In late 2012, the new government of Maldives under the Waheed administration declared that the concession agreement was void ab initio and on 27 November 2012 gave GMIAL a deadline of 7 days to 'evict the airport', a decision which drew mass protests from the government's opposition, as well as criticism from the government and media of India. On 7 December, GMR handed over the airport to the government, and MACL was reinstated as the operator.
On 1 January 2017, the airport was rebranded as Velana International Airport, referring to the family house name of President Ibrahim Nasir. The rebranding is part of a strategic plan in aligning the airport with the economic vision of the Yameen administration. On 18 September 2018, the airport opened a new runway.
The airport is at an elevation of 6 feet (2 m) above mean sea level. It has 2 asphalt runways designated 18/36 measuring 45 m × 3,200 m (148 ft × 10,499 ft) and 60 m × 3,400 m (200 ft × 11,150 ft). The adjacent waterdrome which serves the large seaplane operations at Velana has 4 water runways, designated NR/SL, NC/SC, NL/SR and E/W, measuring 60 m × 1,190 m (200 ft × 3,900 ft), 60 m × 1,100 m (200 ft × 3,610 ft), 60 m × 1,000 m (200 ft × 3,280 ft) and 60 m × 800 m (200 ft × 2,620 ft) respectively. Runway NL is takeoff only and runway SR is landing only due to proximities with flying restricted areas.
The airport has 3 terminals. They are the International Terminal, the Domestic Terminal and the waterdrome Seaplane Terminal.
Future Plans Include A New CIP/VIP Lounge, New Cargo Terminal, New Fuel Farm And A New Airport terminal, Expected To Be Built By 2022, As Well As A New Seaplane Terminal, Which Is Expected To Be Open By September 2019, New Aircraft rescue and firefighting Building And Replacement of Existing Runway By Single Long Taxiway To Connect New Runway And A New Airport apron, Along With New Airport Radar.
Airlines and destinationsEdit
- 1: China Eastern Airlines's flight from Male to Kunming makes one stop in Colombo.
- 2: China Southern Airlines's flight from Male to Guangzhou makes one stop in Colombo.
- 3: Korean Air's flight from Male to Seoul makes one stop in Colombo.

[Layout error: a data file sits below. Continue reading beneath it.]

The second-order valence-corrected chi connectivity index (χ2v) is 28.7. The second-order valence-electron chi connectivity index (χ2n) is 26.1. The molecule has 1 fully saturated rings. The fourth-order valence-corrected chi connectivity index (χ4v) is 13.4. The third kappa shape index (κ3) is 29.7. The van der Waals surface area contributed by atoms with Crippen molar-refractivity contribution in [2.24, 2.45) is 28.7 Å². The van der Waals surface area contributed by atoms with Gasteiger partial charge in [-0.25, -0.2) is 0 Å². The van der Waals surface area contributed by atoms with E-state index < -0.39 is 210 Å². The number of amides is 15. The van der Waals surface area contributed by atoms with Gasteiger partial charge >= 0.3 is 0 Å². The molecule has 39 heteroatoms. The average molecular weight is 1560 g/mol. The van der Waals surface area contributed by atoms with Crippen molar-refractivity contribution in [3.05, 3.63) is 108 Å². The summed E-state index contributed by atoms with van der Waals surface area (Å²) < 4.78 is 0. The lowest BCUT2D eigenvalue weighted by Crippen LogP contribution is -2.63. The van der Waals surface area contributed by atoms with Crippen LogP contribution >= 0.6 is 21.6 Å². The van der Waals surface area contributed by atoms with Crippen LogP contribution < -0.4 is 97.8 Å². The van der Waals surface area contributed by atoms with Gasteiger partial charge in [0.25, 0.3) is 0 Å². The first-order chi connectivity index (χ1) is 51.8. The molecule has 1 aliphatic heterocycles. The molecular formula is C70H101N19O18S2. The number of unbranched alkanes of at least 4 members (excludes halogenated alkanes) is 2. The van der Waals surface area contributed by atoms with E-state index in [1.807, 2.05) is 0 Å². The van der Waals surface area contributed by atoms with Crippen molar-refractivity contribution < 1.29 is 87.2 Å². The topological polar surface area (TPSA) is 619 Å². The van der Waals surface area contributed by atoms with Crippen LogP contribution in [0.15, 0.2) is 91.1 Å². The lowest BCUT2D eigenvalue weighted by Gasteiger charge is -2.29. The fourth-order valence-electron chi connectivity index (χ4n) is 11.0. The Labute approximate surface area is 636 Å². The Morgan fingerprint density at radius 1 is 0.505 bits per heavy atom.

- 4: Turkish Airlines's flight from Istanbul to Bandaranaike International Airport (Colombo) makes one stop in Velana International Airport (Male). However, Turkish Airlines does not have fifth freedom rights to carry passengers solely from Male to Colombo.
As of February 2019, SriLankan Airlines is the largest foreign carrier into the Maldives with over 35 flights a week. Bandaranaike International Airport is the most common direct stop out of the Maldives as it is served by SriLankan Airlines, Emirates, Korean Air, China Southern Airlines, China Eastern Airlines, Turkish Airlines and Oman Air who operate a combined total of up to 12 flights daily between Sri Lanka and the Maldives.
Incidents and accidentsEdit
- On 18 October 1995 an Air Maldives Dornier 228 abruptly turned right, left the runway, struck the seawall and somersaulted into the adjacent lagoon while landing. The plane was written off.
- On 15 August 1996 a Hummingbird Helicopters MIL Mi-8P lost control after takeoff due to the non-availability of hydraulic pressure. Only 4 people received minor injuries.
- On 17 May 2004, a Trans Maldivian Airways, de Havilland Canada DHC-6 Twin Otter Series 300 collided with the sea-wall of runway 18 after experiencing problems taking off from the seaplane base. Both pilots and one passenger were seriously injured in the accident. The aircraft was written off.
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-  from ICAO (effective June 2014)